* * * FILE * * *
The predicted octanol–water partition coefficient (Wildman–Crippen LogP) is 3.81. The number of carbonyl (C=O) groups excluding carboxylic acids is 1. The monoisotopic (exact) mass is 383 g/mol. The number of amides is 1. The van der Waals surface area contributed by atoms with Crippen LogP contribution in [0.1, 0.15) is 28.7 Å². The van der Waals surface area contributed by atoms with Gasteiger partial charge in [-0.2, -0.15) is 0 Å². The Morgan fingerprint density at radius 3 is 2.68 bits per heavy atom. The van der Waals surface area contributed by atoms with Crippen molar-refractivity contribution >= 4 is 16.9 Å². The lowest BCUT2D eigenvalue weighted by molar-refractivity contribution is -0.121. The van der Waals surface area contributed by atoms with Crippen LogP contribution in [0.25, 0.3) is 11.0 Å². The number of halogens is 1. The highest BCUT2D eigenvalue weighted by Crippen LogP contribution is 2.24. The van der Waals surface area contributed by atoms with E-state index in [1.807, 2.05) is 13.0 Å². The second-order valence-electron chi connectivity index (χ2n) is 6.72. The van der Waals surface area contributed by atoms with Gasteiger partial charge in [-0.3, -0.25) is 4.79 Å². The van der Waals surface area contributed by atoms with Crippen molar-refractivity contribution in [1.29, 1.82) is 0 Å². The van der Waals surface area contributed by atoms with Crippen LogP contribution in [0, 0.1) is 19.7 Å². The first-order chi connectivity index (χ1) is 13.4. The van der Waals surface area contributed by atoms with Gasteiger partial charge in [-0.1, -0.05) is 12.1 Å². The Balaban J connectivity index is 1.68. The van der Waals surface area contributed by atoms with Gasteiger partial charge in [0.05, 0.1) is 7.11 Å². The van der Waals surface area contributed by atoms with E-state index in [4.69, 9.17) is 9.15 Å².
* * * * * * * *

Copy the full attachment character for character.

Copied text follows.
The predicted octanol–water partition coefficient (Wildman–Crippen LogP) is 3.81. The number of carbonyl (C=O) groups excluding carboxylic acids is 1. The monoisotopic (exact) mass is 383 g/mol. The number of amides is 1. The van der Waals surface area contributed by atoms with Crippen LogP contribution in [0.1, 0.15) is 28.7 Å². The van der Waals surface area contributed by atoms with Gasteiger partial charge in [-0.2, -0.15) is 0 Å². The Morgan fingerprint density at radius 3 is 2.68 bits per heavy atom. The van der Waals surface area contributed by atoms with Crippen molar-refractivity contribution >= 4 is 16.9 Å². The lowest BCUT2D eigenvalue weighted by molar-refractivity contribution is -0.121. The van der Waals surface area contributed by atoms with Crippen LogP contribution in [0.25, 0.3) is 11.0 Å². The number of halogens is 1. The highest BCUT2D eigenvalue weighted by Crippen LogP contribution is 2.24. The van der Waals surface area contributed by atoms with E-state index in [1.807, 2.05) is 13.0 Å². The second-order valence-electron chi connectivity index (χ2n) is 6.72. The van der Waals surface area contributed by atoms with Gasteiger partial charge in [-0.3, -0.25) is 4.79 Å². The van der Waals surface area contributed by atoms with Crippen molar-refractivity contribution in [1.29, 1.82) is 0 Å². The van der Waals surface area contributed by atoms with Crippen LogP contribution in [0, 0.1) is 19.7 Å². The first-order chi connectivity index (χ1) is 13.4. The van der Waals surface area contributed by atoms with Gasteiger partial charge in [-0.1, -0.05) is 12.1 Å². The Balaban J connectivity index is 1.68. The van der Waals surface area contributed by atoms with Gasteiger partial charge in [0.05, 0.1) is 7.11 Å². The van der Waals surface area contributed by atoms with E-state index in [4.69, 9.17) is 9.15 Å².